Asset Purchase Vs Share Purchase: Which is best for you.

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For any buyer, the way the purchase of a business is structured is of paramount importance and should be agreed at the earliest stage possible.  Peter Mardon Head of Company Commercial at WSP Solicitors, provides insights into crucial tax considerations you should be aware of before purchasing any business whether its an asset purchase or share purchase.

Usually there are two main options available: an asset purchase (you buy the assets of the target company from that company, so it is the company that is the seller) or a share purchase (you buy the shares of the company from the shareholders, so the shareholders are the sellers).

What is an Asset Purchase

No stamp duty is payable on the purchase of assets, but stamp duty land tax may be payable on properties (the exact amount is dependent on the value of those properties, but the top rate is up to 5%, buying (say) an office or factory building for £500,000 as part of an asset sale would give rise to an SDLT charge of £14,500).

The buyer will not “inherit” any tax liabilities of the company, and this has the added advantage of simplifying the acquisition.

One downside may be that any tax losses within the company which may have been available to set off against future profits will be lost and so not available to the buyer.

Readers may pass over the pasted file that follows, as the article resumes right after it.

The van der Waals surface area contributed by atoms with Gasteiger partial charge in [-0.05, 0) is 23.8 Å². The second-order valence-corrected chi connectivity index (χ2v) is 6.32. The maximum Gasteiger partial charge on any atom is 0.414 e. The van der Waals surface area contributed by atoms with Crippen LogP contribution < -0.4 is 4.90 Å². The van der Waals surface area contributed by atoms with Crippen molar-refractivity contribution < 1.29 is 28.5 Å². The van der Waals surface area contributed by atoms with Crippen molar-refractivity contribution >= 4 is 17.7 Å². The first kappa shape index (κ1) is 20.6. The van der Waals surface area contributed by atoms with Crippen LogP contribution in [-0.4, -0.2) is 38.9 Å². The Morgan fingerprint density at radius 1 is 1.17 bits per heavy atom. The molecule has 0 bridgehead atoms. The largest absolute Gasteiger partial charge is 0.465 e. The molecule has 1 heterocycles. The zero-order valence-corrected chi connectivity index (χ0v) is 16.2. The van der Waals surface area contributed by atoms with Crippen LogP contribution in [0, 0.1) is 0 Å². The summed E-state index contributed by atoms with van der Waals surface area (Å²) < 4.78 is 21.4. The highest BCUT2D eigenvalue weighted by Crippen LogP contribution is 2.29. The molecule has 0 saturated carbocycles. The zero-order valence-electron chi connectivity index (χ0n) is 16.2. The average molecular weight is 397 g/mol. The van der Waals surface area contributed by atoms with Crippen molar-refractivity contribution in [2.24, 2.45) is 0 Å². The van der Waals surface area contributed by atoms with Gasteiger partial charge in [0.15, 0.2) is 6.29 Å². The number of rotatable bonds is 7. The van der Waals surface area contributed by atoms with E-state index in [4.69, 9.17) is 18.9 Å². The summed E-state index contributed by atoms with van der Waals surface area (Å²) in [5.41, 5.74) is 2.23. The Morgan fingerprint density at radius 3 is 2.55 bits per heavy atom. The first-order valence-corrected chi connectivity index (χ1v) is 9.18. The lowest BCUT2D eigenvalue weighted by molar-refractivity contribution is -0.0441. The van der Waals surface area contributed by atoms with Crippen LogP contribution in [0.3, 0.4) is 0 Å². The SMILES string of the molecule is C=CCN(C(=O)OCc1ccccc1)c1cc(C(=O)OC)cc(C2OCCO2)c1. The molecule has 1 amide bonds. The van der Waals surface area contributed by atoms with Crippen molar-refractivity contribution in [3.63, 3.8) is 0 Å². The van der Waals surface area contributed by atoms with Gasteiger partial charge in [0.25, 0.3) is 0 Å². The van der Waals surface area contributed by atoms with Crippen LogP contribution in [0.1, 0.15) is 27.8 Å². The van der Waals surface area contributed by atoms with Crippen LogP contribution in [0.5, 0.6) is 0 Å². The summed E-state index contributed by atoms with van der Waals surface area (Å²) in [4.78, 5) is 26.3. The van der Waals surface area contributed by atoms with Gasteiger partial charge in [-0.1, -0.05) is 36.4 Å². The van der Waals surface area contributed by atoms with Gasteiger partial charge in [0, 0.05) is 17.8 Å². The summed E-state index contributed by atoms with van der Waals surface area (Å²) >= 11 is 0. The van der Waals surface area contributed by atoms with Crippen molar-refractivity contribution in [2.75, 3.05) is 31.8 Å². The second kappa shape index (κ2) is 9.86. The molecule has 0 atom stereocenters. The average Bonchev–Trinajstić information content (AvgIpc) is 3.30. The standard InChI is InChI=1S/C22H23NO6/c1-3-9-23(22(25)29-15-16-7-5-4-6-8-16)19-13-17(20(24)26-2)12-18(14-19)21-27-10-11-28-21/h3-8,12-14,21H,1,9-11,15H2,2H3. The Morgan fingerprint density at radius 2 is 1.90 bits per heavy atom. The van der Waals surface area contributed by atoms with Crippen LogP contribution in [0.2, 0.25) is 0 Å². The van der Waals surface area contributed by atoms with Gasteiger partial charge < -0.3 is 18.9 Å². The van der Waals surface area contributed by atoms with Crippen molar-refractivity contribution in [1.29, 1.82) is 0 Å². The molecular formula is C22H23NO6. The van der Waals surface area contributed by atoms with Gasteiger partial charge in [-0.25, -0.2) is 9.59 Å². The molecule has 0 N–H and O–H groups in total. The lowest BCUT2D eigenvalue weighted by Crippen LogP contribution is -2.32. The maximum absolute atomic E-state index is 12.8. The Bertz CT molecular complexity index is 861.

What is a Share Purchase

Stamp duty at just 0.5% is payable on the price paid for the shares so buying shares for £500,000 would give rise to a stamp duty charge of just £2,500.

All tax liabilities of the target company remain with that company so in effect the buyer “inherits” them.  This also complicates the acquisition as the buyer will want to carry out due diligence in respect of taxation issues and to have the protection of warranties and indemnities in case those liabilities are greater than expected.

Of course, what is best for the buyer may not be best for the seller as explain in the article Asset Purchase Vs Share Purchase: Which is best for you.

For expert guidance on buying or selling a business, or navigating any aspect of commercial law, reach out to our local offices in Gloucester or Stroud today. Need a quick answer or want us to reach out to you? Fill out our convenient online enquiry form for prompt assistance.


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